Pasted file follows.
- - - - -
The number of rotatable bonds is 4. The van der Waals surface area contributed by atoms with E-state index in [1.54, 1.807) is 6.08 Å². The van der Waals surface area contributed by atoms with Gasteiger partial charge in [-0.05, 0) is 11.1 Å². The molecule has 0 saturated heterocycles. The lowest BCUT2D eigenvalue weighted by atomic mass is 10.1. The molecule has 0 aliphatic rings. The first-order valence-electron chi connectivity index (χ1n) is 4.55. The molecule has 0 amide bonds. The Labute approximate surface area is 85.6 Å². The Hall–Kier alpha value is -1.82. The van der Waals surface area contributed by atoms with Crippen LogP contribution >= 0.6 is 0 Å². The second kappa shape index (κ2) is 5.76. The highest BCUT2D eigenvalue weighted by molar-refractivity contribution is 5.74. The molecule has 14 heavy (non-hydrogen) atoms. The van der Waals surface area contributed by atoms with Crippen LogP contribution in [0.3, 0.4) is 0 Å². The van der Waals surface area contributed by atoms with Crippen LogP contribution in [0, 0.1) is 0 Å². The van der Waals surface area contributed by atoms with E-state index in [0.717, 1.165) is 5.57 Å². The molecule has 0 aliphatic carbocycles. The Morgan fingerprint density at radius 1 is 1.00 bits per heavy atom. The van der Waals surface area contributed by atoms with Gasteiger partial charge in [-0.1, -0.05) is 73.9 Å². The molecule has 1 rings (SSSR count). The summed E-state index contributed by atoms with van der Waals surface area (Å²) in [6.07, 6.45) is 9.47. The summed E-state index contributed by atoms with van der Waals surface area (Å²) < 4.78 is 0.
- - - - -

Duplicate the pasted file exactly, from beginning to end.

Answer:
The number of rotatable bonds is 4. The van der Waals surface area contributed by atoms with E-state index in [1.54, 1.807) is 6.08 Å². The van der Waals surface area contributed by atoms with Gasteiger partial charge in [-0.05, 0) is 11.1 Å². The molecule has 0 saturated heterocycles. The lowest BCUT2D eigenvalue weighted by atomic mass is 10.1. The molecule has 0 aliphatic rings. The first-order valence-electron chi connectivity index (χ1n) is 4.55. The molecule has 0 amide bonds. The Labute approximate surface area is 85.6 Å². The Hall–Kier alpha value is -1.82. The van der Waals surface area contributed by atoms with Crippen LogP contribution >= 0.6 is 0 Å². The second kappa shape index (κ2) is 5.76. The highest BCUT2D eigenvalue weighted by molar-refractivity contribution is 5.74. The molecule has 14 heavy (non-hydrogen) atoms. The van der Waals surface area contributed by atoms with Crippen LogP contribution in [0.3, 0.4) is 0 Å². The van der Waals surface area contributed by atoms with Crippen LogP contribution in [0, 0.1) is 0 Å². The van der Waals surface area contributed by atoms with E-state index in [0.717, 1.165) is 5.57 Å². The molecule has 0 aliphatic carbocycles. The Morgan fingerprint density at radius 1 is 1.00 bits per heavy atom. The van der Waals surface area contributed by atoms with Gasteiger partial charge in [-0.1, -0.05) is 73.9 Å². The molecule has 1 rings (SSSR count). The summed E-state index contributed by atoms with van der Waals surface area (Å²) in [6.07, 6.45) is 9.47. The summed E-state index contributed by atoms with van der Waals surface area (Å²) < 4.78 is 0.